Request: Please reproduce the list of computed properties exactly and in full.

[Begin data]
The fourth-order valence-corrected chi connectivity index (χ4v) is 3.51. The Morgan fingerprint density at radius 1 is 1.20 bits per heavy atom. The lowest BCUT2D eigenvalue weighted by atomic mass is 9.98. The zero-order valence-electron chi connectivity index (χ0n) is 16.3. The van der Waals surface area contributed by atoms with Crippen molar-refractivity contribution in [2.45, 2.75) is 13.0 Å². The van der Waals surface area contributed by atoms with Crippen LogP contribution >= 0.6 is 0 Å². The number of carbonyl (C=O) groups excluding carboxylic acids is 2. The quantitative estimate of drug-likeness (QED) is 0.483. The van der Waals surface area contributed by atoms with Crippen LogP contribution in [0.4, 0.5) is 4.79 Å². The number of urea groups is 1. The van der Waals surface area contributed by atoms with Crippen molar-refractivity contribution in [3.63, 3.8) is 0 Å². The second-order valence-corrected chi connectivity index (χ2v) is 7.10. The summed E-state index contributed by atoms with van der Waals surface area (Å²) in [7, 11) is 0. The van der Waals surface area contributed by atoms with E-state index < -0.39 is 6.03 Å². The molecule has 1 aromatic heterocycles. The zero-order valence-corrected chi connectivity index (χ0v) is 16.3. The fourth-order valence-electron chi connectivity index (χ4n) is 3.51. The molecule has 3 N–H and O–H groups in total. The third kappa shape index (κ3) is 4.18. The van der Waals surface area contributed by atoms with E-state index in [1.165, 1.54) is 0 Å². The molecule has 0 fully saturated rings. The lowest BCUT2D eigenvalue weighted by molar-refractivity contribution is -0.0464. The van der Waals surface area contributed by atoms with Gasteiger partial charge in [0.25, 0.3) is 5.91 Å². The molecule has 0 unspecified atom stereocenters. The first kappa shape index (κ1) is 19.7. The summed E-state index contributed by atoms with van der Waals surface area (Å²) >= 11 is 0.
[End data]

The fourth-order valence-corrected chi connectivity index (χ4v) is 3.51. The Morgan fingerprint density at radius 1 is 1.20 bits per heavy atom. The lowest BCUT2D eigenvalue weighted by atomic mass is 9.98. The zero-order valence-electron chi connectivity index (χ0n) is 16.3. The van der Waals surface area contributed by atoms with Crippen molar-refractivity contribution in [2.45, 2.75) is 13.0 Å². The van der Waals surface area contributed by atoms with Crippen LogP contribution >= 0.6 is 0 Å². The number of carbonyl (C=O) groups excluding carboxylic acids is 2. The quantitative estimate of drug-likeness (QED) is 0.483. The van der Waals surface area contributed by atoms with Crippen LogP contribution in [0.4, 0.5) is 4.79 Å². The number of urea groups is 1. The van der Waals surface area contributed by atoms with Crippen molar-refractivity contribution in [3.63, 3.8) is 0 Å². The second-order valence-corrected chi connectivity index (χ2v) is 7.10. The summed E-state index contributed by atoms with van der Waals surface area (Å²) in [7, 11) is 0. The van der Waals surface area contributed by atoms with E-state index < -0.39 is 6.03 Å². The molecule has 1 aromatic heterocycles. The zero-order valence-corrected chi connectivity index (χ0v) is 16.3. The fourth-order valence-electron chi connectivity index (χ4n) is 3.51. The molecule has 3 N–H and O–H groups in total. The third kappa shape index (κ3) is 4.18. The van der Waals surface area contributed by atoms with E-state index in [1.165, 1.54) is 0 Å². The molecule has 0 fully saturated rings. The lowest BCUT2D eigenvalue weighted by molar-refractivity contribution is -0.0464. The van der Waals surface area contributed by atoms with Gasteiger partial charge in [0.25, 0.3) is 5.91 Å². The molecule has 0 unspecified atom stereocenters. The first kappa shape index (κ1) is 19.7. The summed E-state index contributed by atoms with van der Waals surface area (Å²) >= 11 is 0.